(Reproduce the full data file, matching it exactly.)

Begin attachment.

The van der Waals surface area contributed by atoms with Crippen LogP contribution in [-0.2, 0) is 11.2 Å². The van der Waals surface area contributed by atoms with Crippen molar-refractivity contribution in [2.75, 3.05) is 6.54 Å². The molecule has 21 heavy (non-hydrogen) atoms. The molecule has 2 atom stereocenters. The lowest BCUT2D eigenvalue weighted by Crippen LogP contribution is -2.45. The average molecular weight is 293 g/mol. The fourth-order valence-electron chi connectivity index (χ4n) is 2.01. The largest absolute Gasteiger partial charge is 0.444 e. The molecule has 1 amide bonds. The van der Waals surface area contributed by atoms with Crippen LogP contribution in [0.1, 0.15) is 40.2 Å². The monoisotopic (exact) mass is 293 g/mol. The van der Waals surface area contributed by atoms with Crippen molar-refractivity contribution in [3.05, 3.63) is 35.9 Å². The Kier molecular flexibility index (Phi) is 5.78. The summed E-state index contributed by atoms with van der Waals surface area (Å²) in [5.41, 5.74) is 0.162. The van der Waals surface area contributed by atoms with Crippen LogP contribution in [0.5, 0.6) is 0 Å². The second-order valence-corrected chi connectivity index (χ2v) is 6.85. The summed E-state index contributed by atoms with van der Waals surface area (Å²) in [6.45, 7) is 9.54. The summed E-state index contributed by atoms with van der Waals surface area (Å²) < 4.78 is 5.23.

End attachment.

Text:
The van der Waals surface area contributed by atoms with Crippen LogP contribution in [-0.2, 0) is 11.2 Å². The van der Waals surface area contributed by atoms with Crippen molar-refractivity contribution in [2.75, 3.05) is 6.54 Å². The molecule has 21 heavy (non-hydrogen) atoms. The molecule has 2 atom stereocenters. The lowest BCUT2D eigenvalue weighted by Crippen LogP contribution is -2.45. The average molecular weight is 293 g/mol. The fourth-order valence-electron chi connectivity index (χ4n) is 2.01. The largest absolute Gasteiger partial charge is 0.444 e. The molecule has 1 amide bonds. The van der Waals surface area contributed by atoms with Crippen LogP contribution in [0.1, 0.15) is 40.2 Å². The monoisotopic (exact) mass is 293 g/mol. The van der Waals surface area contributed by atoms with Crippen molar-refractivity contribution in [3.05, 3.63) is 35.9 Å². The Kier molecular flexibility index (Phi) is 5.78. The summed E-state index contributed by atoms with van der Waals surface area (Å²) in [5.41, 5.74) is 0.162. The van der Waals surface area contributed by atoms with Crippen LogP contribution in [0.5, 0.6) is 0 Å². The second-order valence-corrected chi connectivity index (χ2v) is 6.85. The summed E-state index contributed by atoms with van der Waals surface area (Å²) in [6.45, 7) is 9.54. The summed E-state index contributed by atoms with van der Waals surface area (Å²) < 4.78 is 5.23.